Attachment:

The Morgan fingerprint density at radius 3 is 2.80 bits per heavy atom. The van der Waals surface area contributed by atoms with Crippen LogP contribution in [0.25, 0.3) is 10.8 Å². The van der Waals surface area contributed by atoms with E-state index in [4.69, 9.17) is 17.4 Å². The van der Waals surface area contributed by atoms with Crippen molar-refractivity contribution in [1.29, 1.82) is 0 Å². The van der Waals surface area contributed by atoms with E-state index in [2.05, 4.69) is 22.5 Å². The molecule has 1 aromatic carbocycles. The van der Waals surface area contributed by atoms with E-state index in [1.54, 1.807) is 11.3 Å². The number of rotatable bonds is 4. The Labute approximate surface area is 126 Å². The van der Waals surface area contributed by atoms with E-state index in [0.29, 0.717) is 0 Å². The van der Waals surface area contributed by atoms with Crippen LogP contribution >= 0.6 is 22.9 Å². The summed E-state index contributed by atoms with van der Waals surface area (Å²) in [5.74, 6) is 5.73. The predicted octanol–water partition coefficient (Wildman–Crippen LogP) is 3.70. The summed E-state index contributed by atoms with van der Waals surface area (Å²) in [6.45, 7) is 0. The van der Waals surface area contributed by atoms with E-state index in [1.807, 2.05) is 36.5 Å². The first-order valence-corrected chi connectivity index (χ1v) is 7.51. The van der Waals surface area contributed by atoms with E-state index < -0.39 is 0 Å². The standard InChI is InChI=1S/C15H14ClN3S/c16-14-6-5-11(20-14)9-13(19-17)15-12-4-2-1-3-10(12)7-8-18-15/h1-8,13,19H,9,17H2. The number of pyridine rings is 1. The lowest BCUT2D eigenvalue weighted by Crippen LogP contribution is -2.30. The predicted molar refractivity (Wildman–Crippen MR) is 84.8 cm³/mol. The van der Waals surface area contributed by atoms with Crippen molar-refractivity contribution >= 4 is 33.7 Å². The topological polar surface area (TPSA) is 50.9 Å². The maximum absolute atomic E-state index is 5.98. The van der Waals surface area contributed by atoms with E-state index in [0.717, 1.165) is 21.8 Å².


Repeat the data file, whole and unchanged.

The Morgan fingerprint density at radius 3 is 2.80 bits per heavy atom. The van der Waals surface area contributed by atoms with Crippen LogP contribution in [0.25, 0.3) is 10.8 Å². The van der Waals surface area contributed by atoms with E-state index in [4.69, 9.17) is 17.4 Å². The van der Waals surface area contributed by atoms with Crippen molar-refractivity contribution in [1.29, 1.82) is 0 Å². The van der Waals surface area contributed by atoms with E-state index in [2.05, 4.69) is 22.5 Å². The molecule has 1 aromatic carbocycles. The van der Waals surface area contributed by atoms with E-state index in [1.54, 1.807) is 11.3 Å². The number of rotatable bonds is 4. The Labute approximate surface area is 126 Å². The van der Waals surface area contributed by atoms with E-state index in [0.29, 0.717) is 0 Å². The van der Waals surface area contributed by atoms with Crippen LogP contribution >= 0.6 is 22.9 Å². The summed E-state index contributed by atoms with van der Waals surface area (Å²) in [5.74, 6) is 5.73. The predicted octanol–water partition coefficient (Wildman–Crippen LogP) is 3.70. The summed E-state index contributed by atoms with van der Waals surface area (Å²) in [6.45, 7) is 0. The van der Waals surface area contributed by atoms with E-state index in [1.807, 2.05) is 36.5 Å². The first-order valence-corrected chi connectivity index (χ1v) is 7.51. The van der Waals surface area contributed by atoms with E-state index < -0.39 is 0 Å². The standard InChI is InChI=1S/C15H14ClN3S/c16-14-6-5-11(20-14)9-13(19-17)15-12-4-2-1-3-10(12)7-8-18-15/h1-8,13,19H,9,17H2. The number of pyridine rings is 1. The lowest BCUT2D eigenvalue weighted by Crippen LogP contribution is -2.30. The predicted molar refractivity (Wildman–Crippen MR) is 84.8 cm³/mol. The van der Waals surface area contributed by atoms with Crippen molar-refractivity contribution >= 4 is 33.7 Å². The topological polar surface area (TPSA) is 50.9 Å². The maximum absolute atomic E-state index is 5.98. The van der Waals surface area contributed by atoms with E-state index in [0.717, 1.165) is 21.8 Å².